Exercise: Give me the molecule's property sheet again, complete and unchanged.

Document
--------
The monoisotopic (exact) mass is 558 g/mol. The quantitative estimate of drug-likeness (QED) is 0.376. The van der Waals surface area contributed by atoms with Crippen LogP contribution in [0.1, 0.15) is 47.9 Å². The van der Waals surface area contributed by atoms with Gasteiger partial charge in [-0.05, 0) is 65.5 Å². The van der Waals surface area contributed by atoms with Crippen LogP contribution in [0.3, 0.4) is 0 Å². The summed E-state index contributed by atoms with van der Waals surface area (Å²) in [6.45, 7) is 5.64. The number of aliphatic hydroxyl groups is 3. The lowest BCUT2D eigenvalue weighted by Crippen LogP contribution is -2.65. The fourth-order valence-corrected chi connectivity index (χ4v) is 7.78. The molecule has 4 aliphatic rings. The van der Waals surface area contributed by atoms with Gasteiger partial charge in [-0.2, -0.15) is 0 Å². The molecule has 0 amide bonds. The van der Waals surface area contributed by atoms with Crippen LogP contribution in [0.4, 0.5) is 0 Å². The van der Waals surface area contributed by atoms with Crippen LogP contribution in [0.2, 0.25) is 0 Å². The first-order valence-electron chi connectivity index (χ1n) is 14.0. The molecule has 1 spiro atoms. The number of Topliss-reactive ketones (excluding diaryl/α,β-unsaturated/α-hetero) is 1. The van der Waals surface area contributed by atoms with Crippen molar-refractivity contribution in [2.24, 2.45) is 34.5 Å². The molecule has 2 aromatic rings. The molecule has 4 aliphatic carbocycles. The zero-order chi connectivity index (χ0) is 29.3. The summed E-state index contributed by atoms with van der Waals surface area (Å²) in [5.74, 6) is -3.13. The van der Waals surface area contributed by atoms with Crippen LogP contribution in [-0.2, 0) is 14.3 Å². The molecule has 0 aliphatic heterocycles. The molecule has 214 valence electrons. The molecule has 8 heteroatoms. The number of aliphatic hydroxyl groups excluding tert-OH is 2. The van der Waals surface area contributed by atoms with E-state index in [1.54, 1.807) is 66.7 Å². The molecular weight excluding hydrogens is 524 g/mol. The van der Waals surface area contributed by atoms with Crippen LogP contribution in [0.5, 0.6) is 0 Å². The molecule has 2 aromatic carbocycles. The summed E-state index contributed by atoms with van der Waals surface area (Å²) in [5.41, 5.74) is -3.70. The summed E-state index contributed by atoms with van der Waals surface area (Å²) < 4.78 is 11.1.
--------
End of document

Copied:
The monoisotopic (exact) mass is 558 g/mol. The quantitative estimate of drug-likeness (QED) is 0.376. The van der Waals surface area contributed by atoms with Crippen LogP contribution in [0.1, 0.15) is 47.9 Å². The van der Waals surface area contributed by atoms with Gasteiger partial charge in [-0.05, 0) is 65.5 Å². The van der Waals surface area contributed by atoms with Crippen LogP contribution in [0.3, 0.4) is 0 Å². The summed E-state index contributed by atoms with van der Waals surface area (Å²) in [6.45, 7) is 5.64. The number of aliphatic hydroxyl groups is 3. The lowest BCUT2D eigenvalue weighted by Crippen LogP contribution is -2.65. The fourth-order valence-corrected chi connectivity index (χ4v) is 7.78. The molecule has 4 aliphatic rings. The van der Waals surface area contributed by atoms with Gasteiger partial charge in [-0.2, -0.15) is 0 Å². The molecule has 0 amide bonds. The van der Waals surface area contributed by atoms with Crippen LogP contribution in [0.4, 0.5) is 0 Å². The van der Waals surface area contributed by atoms with Crippen LogP contribution in [0.2, 0.25) is 0 Å². The first-order valence-electron chi connectivity index (χ1n) is 14.0. The molecule has 1 spiro atoms. The number of Topliss-reactive ketones (excluding diaryl/α,β-unsaturated/α-hetero) is 1. The van der Waals surface area contributed by atoms with Crippen molar-refractivity contribution in [2.24, 2.45) is 34.5 Å². The molecule has 2 aromatic rings. The molecule has 4 aliphatic carbocycles. The zero-order chi connectivity index (χ0) is 29.3. The summed E-state index contributed by atoms with van der Waals surface area (Å²) in [5.74, 6) is -3.13. The van der Waals surface area contributed by atoms with Crippen LogP contribution in [-0.2, 0) is 14.3 Å². The molecule has 0 aliphatic heterocycles. The molecule has 214 valence electrons. The molecule has 8 heteroatoms. The number of aliphatic hydroxyl groups excluding tert-OH is 2. The van der Waals surface area contributed by atoms with E-state index in [1.54, 1.807) is 66.7 Å². The molecular weight excluding hydrogens is 524 g/mol. The van der Waals surface area contributed by atoms with Crippen LogP contribution in [0.5, 0.6) is 0 Å². The molecule has 2 aromatic carbocycles. The summed E-state index contributed by atoms with van der Waals surface area (Å²) in [5.41, 5.74) is -3.70. The summed E-state index contributed by atoms with van der Waals surface area (Å²) < 4.78 is 11.1.